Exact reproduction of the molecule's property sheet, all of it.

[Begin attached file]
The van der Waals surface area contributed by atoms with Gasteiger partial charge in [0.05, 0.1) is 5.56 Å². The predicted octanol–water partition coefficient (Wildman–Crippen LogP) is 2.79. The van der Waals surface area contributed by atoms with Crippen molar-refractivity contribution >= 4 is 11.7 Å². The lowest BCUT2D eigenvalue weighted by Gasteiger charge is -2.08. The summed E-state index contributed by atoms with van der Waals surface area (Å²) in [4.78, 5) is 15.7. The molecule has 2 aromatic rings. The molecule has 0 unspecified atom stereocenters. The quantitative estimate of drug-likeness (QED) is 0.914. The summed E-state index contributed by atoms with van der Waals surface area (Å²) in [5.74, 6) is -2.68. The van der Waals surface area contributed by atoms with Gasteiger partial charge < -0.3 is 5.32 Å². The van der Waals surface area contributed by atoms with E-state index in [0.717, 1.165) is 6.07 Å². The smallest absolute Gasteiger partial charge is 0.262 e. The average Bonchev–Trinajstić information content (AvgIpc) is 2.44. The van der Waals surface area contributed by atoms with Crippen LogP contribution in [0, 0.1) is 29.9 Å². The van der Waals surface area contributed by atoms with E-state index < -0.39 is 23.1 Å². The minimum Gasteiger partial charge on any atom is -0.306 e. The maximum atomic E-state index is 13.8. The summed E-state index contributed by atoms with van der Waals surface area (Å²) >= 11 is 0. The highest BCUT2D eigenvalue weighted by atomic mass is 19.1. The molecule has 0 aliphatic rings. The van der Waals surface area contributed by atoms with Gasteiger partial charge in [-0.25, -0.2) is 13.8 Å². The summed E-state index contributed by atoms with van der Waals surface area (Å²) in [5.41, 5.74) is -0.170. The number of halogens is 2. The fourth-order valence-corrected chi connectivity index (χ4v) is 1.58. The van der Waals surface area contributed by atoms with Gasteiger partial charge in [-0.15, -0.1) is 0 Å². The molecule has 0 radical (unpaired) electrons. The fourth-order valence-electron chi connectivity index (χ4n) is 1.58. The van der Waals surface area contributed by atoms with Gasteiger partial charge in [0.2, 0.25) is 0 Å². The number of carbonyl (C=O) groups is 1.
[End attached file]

The van der Waals surface area contributed by atoms with Gasteiger partial charge in [0.05, 0.1) is 5.56 Å². The predicted octanol–water partition coefficient (Wildman–Crippen LogP) is 2.79. The van der Waals surface area contributed by atoms with Crippen molar-refractivity contribution >= 4 is 11.7 Å². The lowest BCUT2D eigenvalue weighted by Gasteiger charge is -2.08. The summed E-state index contributed by atoms with van der Waals surface area (Å²) in [4.78, 5) is 15.7. The molecule has 2 aromatic rings. The molecule has 0 unspecified atom stereocenters. The quantitative estimate of drug-likeness (QED) is 0.914. The summed E-state index contributed by atoms with van der Waals surface area (Å²) in [5.74, 6) is -2.68. The van der Waals surface area contributed by atoms with Gasteiger partial charge < -0.3 is 5.32 Å². The van der Waals surface area contributed by atoms with E-state index in [0.717, 1.165) is 6.07 Å². The smallest absolute Gasteiger partial charge is 0.262 e. The average Bonchev–Trinajstić information content (AvgIpc) is 2.44. The van der Waals surface area contributed by atoms with Crippen LogP contribution in [0, 0.1) is 29.9 Å². The van der Waals surface area contributed by atoms with E-state index < -0.39 is 23.1 Å². The minimum Gasteiger partial charge on any atom is -0.306 e. The maximum atomic E-state index is 13.8. The summed E-state index contributed by atoms with van der Waals surface area (Å²) >= 11 is 0. The highest BCUT2D eigenvalue weighted by atomic mass is 19.1. The molecule has 0 aliphatic rings. The van der Waals surface area contributed by atoms with Gasteiger partial charge in [-0.25, -0.2) is 13.8 Å². The summed E-state index contributed by atoms with van der Waals surface area (Å²) in [5.41, 5.74) is -0.170. The number of halogens is 2. The fourth-order valence-corrected chi connectivity index (χ4v) is 1.58. The van der Waals surface area contributed by atoms with Gasteiger partial charge in [-0.15, -0.1) is 0 Å². The molecule has 0 radical (unpaired) electrons. The fourth-order valence-electron chi connectivity index (χ4n) is 1.58. The van der Waals surface area contributed by atoms with Gasteiger partial charge in [0.2, 0.25) is 0 Å². The number of carbonyl (C=O) groups is 1.